Latent World Models For Intrinsically Motivated ExplorationLatent World Models For Intrinsically Motivated ExplorationErmolov, Aleksandr and Sebe, Nicu2020
Paper summarydecodyngThe thing I think is happening here:
It proposes a self-supervised learning scheme (which...seems fairly basic, but okay) to generate encodings. It then trains a Latent World Model, which takes in the current state encoding, the action, and the belief state (I think just the prior RNN state?) and predicts a next state. The intrinsic reward is the difference between this and the actual encoding of the next step. (This is dependent on a particular action and resulting next obs, it seems). I don't really know what the belief state is doing here. Is it a... scalar rather than a RNN state? It being said to start at 0 makes it seem that way.
Summary: For years, an active area of research has been the question about how to incentivize reinforcement learning agents to more effectively explore their environment. In many environments, the state space is large, and it's quite difficult to find reward just by randomly traversing it, and, in the absence of reward signal, most reinforcement learning algorithms won't learn. To remedy this, a common approach has been to attempt to define a measure of novelty, such that you can reward policies for exploring novel states. One approach for this is to tabulate counts of how often you've seen given past states, and explore in inverse proportion to those counts. However, this is complicated to scale to image-based and continuous state spaces.
Another tactic has been to use uncertainty in an agent's model of the world as an indication of that part of state space being insufficiently explored. In this way of framing the problem, exploring a part of space gives you more samples from it, and if you use those samples to train your forward predictive model - a model predicting the next state - it will increase in accuracy for that state and states like this. So, in this setting, the "novelty reward" for your agent comes from the prediction error; it's incentivized to explore states where its model is more incorrect. However, a problem with this, if you do simple pixel-based prediction, is that there are some inherent sources of uncertainty in an environment, that don't get reduced by you drawing more samples from those parts of space. The canonical example of this is static on a tv - it's just fundamentally noisy and unpredictable, and no amount of gathering data will reduce that fundamental noise. A lot of ways of naively incentivizing uncertainty draw you into those parts of state space again and again, even though they aren't really serving the purpose of getting you to explore interesting, uninvestigated parts of the space.
This paper argues for a similar uncertainty-based metric, but based on prediction of a particular kind of representation of the state, which they argue the pathological property described earlier, of getting stuck in regions of high inherent uncertainty. They do this by first learning a self-supervised representation that seems *kind of* like contrastive predictive coding, but slightly different. Their approach simply pushes the Euclidean distance between the representations of nearby timesteps to be smaller, without any explicit negative set to contrast again. To avoid the network learning the degenerative solution of "always predict a constant, so everything is close to everything else", the authors propose a "whitening" (or rescaling, or normalizing" operation before the mean squared error. This involves subtracting out the mean representation, and dividing by the covariance, before doing a mean squared error. This means that, even if you've pushed your representations together in absolute space, after the whitening operation, they will be "pulled out" again to be in a spherical unit Gaussian, which stops the network from being able to get a benefit from falling into the collapsing solution.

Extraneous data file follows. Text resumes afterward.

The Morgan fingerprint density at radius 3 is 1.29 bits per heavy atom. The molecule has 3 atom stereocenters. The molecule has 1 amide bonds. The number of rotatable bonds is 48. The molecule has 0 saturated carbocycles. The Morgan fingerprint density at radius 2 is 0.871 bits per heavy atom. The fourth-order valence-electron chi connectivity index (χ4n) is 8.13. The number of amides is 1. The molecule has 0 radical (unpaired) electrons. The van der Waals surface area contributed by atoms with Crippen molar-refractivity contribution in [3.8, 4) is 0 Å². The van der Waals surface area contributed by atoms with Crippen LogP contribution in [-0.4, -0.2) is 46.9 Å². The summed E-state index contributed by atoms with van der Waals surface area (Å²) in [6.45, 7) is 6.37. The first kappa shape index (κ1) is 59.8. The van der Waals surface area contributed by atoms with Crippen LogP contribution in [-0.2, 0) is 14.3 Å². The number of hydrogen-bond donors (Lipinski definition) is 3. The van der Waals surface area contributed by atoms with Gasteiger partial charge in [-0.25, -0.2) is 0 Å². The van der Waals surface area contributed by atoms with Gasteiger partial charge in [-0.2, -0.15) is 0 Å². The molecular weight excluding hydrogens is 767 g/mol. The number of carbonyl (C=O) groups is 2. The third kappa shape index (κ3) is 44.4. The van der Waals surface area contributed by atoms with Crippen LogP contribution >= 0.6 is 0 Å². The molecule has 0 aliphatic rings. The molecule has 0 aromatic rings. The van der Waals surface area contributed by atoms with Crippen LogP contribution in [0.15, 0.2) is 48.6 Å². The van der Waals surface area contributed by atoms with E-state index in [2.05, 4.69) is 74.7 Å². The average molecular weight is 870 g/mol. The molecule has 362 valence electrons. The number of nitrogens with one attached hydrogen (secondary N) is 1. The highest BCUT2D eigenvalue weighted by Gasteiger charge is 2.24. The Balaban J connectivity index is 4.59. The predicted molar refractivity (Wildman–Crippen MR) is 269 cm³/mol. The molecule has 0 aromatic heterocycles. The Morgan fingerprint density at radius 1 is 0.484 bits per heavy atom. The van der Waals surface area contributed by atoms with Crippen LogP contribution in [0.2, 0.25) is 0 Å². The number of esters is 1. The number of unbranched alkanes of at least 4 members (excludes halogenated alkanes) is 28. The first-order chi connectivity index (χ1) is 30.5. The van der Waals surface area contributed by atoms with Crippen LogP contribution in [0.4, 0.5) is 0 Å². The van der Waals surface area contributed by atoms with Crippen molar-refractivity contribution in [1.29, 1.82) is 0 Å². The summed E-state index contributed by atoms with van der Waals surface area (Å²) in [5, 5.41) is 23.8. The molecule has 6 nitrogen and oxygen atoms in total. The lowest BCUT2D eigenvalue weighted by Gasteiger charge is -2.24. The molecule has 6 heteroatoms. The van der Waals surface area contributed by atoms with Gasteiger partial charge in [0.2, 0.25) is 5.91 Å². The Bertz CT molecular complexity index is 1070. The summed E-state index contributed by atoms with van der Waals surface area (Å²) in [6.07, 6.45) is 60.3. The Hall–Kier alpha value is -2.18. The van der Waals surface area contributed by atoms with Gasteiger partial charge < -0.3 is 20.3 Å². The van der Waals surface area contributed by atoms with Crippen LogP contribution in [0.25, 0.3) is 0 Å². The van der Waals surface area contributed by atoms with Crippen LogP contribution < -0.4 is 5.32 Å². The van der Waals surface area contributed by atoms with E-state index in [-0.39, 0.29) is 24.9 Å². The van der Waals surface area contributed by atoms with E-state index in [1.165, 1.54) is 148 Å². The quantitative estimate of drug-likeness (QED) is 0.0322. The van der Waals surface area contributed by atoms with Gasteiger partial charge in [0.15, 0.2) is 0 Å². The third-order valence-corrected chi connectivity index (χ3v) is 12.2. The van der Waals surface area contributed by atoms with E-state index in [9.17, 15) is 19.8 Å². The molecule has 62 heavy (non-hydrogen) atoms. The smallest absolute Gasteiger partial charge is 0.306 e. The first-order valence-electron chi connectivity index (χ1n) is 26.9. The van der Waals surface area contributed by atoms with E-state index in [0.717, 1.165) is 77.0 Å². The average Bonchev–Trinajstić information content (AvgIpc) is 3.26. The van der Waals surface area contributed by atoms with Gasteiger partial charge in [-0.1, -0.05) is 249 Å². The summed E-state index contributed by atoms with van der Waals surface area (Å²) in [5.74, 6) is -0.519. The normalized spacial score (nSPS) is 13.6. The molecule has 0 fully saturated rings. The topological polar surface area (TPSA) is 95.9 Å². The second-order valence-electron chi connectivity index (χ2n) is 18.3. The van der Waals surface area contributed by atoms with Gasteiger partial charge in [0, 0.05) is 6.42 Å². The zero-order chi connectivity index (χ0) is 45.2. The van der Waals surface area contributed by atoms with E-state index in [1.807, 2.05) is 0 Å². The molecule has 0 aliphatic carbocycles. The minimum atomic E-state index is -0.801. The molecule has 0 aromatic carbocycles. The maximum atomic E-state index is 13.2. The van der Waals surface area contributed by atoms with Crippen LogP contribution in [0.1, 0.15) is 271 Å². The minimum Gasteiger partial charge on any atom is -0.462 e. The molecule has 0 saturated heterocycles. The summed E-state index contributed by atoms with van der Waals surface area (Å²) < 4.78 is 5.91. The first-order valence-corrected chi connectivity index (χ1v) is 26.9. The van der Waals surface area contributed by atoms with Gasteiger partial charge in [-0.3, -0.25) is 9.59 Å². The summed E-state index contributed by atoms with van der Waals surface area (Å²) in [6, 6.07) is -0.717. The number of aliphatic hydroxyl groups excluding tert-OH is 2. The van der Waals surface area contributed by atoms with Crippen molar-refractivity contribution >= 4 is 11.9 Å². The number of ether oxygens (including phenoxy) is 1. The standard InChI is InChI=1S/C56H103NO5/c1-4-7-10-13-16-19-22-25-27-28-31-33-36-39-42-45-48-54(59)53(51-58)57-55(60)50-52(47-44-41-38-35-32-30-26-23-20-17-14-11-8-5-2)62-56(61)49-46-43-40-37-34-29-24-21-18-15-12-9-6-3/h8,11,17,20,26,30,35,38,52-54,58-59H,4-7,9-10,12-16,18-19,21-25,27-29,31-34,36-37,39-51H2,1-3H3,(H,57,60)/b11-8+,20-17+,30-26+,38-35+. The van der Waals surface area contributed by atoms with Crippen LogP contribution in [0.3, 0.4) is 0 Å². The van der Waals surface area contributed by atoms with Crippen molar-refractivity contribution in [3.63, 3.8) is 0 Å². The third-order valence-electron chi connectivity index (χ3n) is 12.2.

Given this pretrained encoder, the method works by:
- Constructing a recurrent Latent World Model (LWM) that takes in the encoded observation, the current action, and the prior belief state of the recurrent model
- Encoding the current observation with the pretrained encoder
- Passing that representation into the LWM to get a predicted next representation out (prediction happens in representation space, not pixel space)
- Using the error between the actual encoding of the next observation, and the predicted next representation, as the novelty signal
- Training a DQN on top of the encoding
Something I'm a little confused by is whether the encoding network is exclusively trained via MSE loss, or whether it also gets gradients from the actual RL DQN task.
Overall, this method makes sense, but I'm not quite sure why the proposed representation structure would be notably better than other, more canonical self-supervised losses, like CPC. They show Action-Conditioned CPC as a baseline when demonstrating the quality of the representations, but not as a slot-in replacement for the MSE representations in their overall architecture. It does seem to get strong performance on exploration-heavy tasks, but I'll admit I'm not familiar with the quality of the baselines they chose, and so don't have a great sense of whether the - admittedly quite strong! - performance shown in the table below is in fact comparing against the current state of the art.